Driving in Switzerland

by Scenic Car Tours, UK


Mountains cover 70% of the country’s area, and Switzerland has some of the world’s most beautiful mountain roads with steep mountain passes and frequent hairpin bends. It has an excellent road safety record and many of it rules are the same or similar to other parts of Europe. A favourite destination for seven owners it’s driving rules are similar to other parts of Europe however there are some differences to be aware of and Scenic Tours take through these ready for adventures in 2021.


Firstly, to use Switzerland’s motorways, you’ll need to buy an annual toll sticker (‘Vignette’), valid from 1 December of the previous year, until 31 January the year following that shown. An additional ‘Vignette’ is required if you are trailering your seven behind the family tintop. Vignettes can be bought in Switzerland from customs offices, petrol stations, regional road authorities, TCS offices, the Swiss National Tourist Office and on line at or on-line HERE


Swiss motorway signs have a green background, and main roads blue, which can be confusing, as this is the opposite of France!


If traffic backs-up on dual carriageway roads, you must create a free lane between the lines of vehicles, for emergency services to use. Vehicles on tow are limited to 40km/ h and must leave the motorway at the next exit.


The Swiss are keen to protect the environment, and it’s obligatory to switch off your engine at traffic lights or when stopped. Motorsport is mostly banned, and the Swiss speed limits of Speed limits (km/h): Towns/ villages 50; Main roads: 80 / 100; Motorways: 120 are policed carefully with stringent measures for offenders. If you are involved in a minor accident and decide not to call the police, it’s compulsory to complete a European Accident Statement Form. In built-up areas, yellow crosses at the edge of the road indicate that parking is prohibited. Parking discs – available from kiosks and petrol stations – are widely used in designated blue parking zones. The distinctive yellow postal buses – part of Switzerland’s extensive public transport system – have priority on roads.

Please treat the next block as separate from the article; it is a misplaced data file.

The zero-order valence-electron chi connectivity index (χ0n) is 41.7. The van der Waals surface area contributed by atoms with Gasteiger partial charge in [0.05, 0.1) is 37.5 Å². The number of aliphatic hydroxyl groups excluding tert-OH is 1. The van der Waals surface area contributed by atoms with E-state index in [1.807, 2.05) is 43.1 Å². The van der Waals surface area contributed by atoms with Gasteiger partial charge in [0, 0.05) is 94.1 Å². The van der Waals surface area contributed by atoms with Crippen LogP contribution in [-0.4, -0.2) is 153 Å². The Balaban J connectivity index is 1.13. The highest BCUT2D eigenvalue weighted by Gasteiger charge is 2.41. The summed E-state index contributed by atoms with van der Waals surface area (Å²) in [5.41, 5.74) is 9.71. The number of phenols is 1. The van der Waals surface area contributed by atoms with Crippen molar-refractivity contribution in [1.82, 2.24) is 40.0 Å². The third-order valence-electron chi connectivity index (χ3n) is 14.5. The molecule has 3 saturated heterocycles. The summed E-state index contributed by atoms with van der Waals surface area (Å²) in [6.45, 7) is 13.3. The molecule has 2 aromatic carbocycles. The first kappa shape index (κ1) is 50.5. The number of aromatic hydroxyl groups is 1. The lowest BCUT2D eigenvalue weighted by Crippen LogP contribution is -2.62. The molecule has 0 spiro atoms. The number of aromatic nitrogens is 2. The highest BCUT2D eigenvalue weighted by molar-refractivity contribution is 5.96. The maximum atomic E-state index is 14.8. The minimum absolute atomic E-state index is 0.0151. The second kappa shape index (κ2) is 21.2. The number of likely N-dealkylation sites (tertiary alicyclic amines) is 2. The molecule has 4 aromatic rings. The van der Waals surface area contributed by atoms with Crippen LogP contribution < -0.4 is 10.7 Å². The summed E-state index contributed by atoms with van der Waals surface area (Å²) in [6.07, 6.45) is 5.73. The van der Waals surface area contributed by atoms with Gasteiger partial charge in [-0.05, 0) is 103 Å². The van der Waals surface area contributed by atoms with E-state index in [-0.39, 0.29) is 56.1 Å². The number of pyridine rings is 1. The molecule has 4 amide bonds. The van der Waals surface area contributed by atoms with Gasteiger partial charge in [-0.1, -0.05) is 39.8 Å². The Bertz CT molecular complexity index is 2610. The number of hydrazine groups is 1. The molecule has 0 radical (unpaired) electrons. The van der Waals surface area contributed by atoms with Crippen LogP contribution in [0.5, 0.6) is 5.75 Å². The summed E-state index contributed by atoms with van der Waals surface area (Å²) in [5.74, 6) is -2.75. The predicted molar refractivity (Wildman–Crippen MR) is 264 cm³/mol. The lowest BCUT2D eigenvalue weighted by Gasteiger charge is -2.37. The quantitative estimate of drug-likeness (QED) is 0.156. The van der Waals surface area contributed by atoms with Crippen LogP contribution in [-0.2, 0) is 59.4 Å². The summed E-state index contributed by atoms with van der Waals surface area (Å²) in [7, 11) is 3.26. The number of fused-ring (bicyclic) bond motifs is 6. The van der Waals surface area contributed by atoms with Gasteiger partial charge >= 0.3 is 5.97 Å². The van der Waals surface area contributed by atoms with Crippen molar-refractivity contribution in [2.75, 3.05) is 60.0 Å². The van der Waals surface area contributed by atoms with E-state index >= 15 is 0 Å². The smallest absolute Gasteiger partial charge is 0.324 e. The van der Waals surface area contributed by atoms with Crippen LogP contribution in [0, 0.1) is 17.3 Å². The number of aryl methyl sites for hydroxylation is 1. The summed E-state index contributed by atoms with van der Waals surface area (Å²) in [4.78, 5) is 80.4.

General rules. Drink-drive limit (g/ l blood): 0.5 / 0.1 for new drivers (first three years) The police can ask any driver to undergo a breath test. They can also test drivers for drugs. A blood test may be required after an accident if there is definite suspicion that the driver or any person implicated in the accident is under the influence of alcohol or drugs. The penalty is either a fine or a prison sentence, and, for a Swiss driver, the withdrawal of the driving licence for a period of at least two months. A foreign driver will be forbidden to drive in Switzerland for the same length of time. At the Swiss border the Customs authorities may test the physical fitness of the driver and report drivers under the influence of alcohol or drugs to the police.


Mandatory rules Minimum driving age is 18. You must carry a Driving Licence or IDP; Insurance certificate (Green Card is recommended and DRL is required for all cars registered after 1/1/1970; Handheld mobile phones are prohibited with Hands-free tolerated, but not recommended; Radar detectors are prohibited as are GPS speed camera alerts; If you usually wear glasses or contact lenses, you must carry a spare pair with you in the car; Your car must have it’s passing-lights or daytime running lights, switched on during the day; A warning triangle is compulsory and must be kept within easy reach (not in the boot); Hitch-hiking isn't allowed on motorways and other major roads; When overtaking, you must indicate before moving back into the right-hand lane; During the day, you must sound your horn before going round a sharp bend with limited visibility. At night, flash your headlights instead. When turning left at junctions, you must turn in front of the car turning left in the opposite lane.

Fuel: Unleaded petrol at 95 and 98 octane is available throughout Switzerland. Additives are available at petrol stations for vehicles using leaded petrol.

On normal roads petrol stations are usually open from 0600 or 0700 hours until 2000 hours; smaller stations are open from 0700 or 0800 hours until 1800 hours. Outside these hours petrol is available from automatic pumps. On motorways, some service stations are open 24 hours a day; others are open from 0600 to 2200 or 2300 hours; outside these hours, petrol is available from automatic pumps.


Although not mandatory it’s a good idea to have: Spare bulbs for your car's external lights; A first aid kit; A fire extinguisher; A Camping Card International to give you additional proof of identity, third party liability insurance, plus discounts at a wide range of campsites and tourist attractions. Finally, take special care when pedestrians are crossing the road: they will expect you to stop! People on pedestrian crossings have right of way.




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